Even with all of the directives and regulations in place, manufacturers do not have a definitive product list or nomenclature that they can rely on to indicate which CE marking directive(s) apply. Nonetheless, the CE marking pertains to products placed in service or for sale in the market in the EEA.

To find out whether a product needs to be CE certified, management must decide on the countries where they will place their products and determine what directives(s) affect the products.

The following classifications can help you determine where your product fits:

  • Construction Products – This category includes products fabricated for the permanent incorporation into any construction works, which includes buildings and infrastructure (civil engineering). CE markings for construction products are not mandatory requirements for goods sold in UK, Sweden, Portugal, and Ireland, but many other member states may require the CE marking.
  • Electromagnetic Compatibility – These types of products include just about all electrical and electronic appliances, equipment and apparatuses, which may cause electromagnetic disturbance or have its performance affected by such a disturbance.
  • Gas Appliances – Appliances used for heating, cooking, hot water production, lighting, refrigeration, or washing, which burn gas or other fuels, must also contain CE markings. This requirement does not apply to appliances where the water temperature does not exceed 105°C or appliances designed for industrial applications.
  • Low Voltage – Electrical equipment with a voltage rating of between 50 and 1000 AC (alternating current) and between 75 and 1500 volts DC (direct current) must have a CE marking.
  • Machinery – This category covers machines or apparatuses that have mechanically linked components or parts. A minimum of one component must move by a combination of actuators, controls, and power circuits, which function in unison for a certain application. This class also applies to an assembly of machines and interchangeable equipment, which modifies a machine’s function. In addition, this category includes safety components for machinery and has exceptions that manufacturers and importers must consider.
  • Medical Device – The medical device category covers single-use products and non-automate weighing machines. It does not include in-vitro diagnostic or active implantable medical devices.
  • Instruments – This category includes various devices that require the assistance of an operator during weighing, including shop scales, balances, platform machines and weighbridges, and which determine taxes, bonuses, tolls, and tariffs. It also includes devices for law enforcement, health monitoring and medicine preparation in pharmacies.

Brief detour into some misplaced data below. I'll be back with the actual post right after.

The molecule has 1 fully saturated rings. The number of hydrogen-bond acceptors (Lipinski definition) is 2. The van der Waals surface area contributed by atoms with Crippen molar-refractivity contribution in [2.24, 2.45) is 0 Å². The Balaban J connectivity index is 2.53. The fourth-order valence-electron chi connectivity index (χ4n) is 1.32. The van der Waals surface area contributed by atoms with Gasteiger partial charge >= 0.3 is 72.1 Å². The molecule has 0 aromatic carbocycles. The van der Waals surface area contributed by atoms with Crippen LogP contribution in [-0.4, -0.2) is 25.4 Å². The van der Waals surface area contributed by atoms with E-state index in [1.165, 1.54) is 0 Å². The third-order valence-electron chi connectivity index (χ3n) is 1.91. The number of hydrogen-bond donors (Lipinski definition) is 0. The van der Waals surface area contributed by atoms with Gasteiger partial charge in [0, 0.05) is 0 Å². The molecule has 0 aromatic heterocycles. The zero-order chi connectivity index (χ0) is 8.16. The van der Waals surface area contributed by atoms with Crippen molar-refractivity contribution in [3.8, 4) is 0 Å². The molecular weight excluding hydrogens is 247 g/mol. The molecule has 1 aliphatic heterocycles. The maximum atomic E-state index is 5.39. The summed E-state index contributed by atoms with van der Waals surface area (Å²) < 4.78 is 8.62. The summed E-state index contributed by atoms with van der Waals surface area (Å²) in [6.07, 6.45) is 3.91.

• Personal Protective Equipment – This classification includes appliances or devices designed for personal wear that and provide protection against a safety or health hazard. Products range from cricket pads to safety helmets.
  • Pressure Equipment – The directive pertaining to pressure equipment and assemblies applies to apparatuses that have an internal pressure greater than 0.5 bar. This category includes vessels, heat exchangers, pressurized storage containers, industrial piping and accessories, and shell and water tube boilers.
  • Recreational Craft – This includes boats designed for leisure and sports activities, regardless of the propulsion system. It also includes boats with a hull length between 2.5 and 24 meters, and partially completed recreation crafts and components.
  • Simple Pressure Vessels – This pertains to vessels welded and fabricated from aluminum or metal and designed to contain nitrogen or air under pressure, 30 bars or less. This classification includes reservoirs for compressor units, as well as automotive and rail braking systems.
  • Toys – Most toys, clearly intended for use in play by children under the age of 14, will fit into this category.

If you plan to sell any of the above products, you will need to apply a CE marking.

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What are the benefits and disadvantages of CE marking?

The number one reason you should have the CE marking on your product concerns the ability to gain access to the EEA. When European product directives apply to your goods and you want access to that particular market, you must obtain the mandatory CE marking to facilitate the successful placement of the products. Once you secure the CE marking, you only have to deal with one set of laws and regulations to comply with the design and manufacturing of your product for the entire EU marketplace.

The CE marking eliminates your need for concern about numerous competing jurisdictional regulations covering your products. In addition, you add another level of safety for consumers and other end-users, which reduce damage claims and insurance premiums.

Sometimes the directives may exceed the existing member state laws and regulations. In some cases, you will need to change the design or manufacturing process in order to continue doing business or enter the EEA marketplace.

Depending on the changes, you may incur additional costs to receive the product certification and conduct any required testing. You must understand the directives and the nuances of implement the requirements. Many businesses find this aspect confusing because the directives undergo consistent change and often are subject to interpretation.

What is the CE marking process?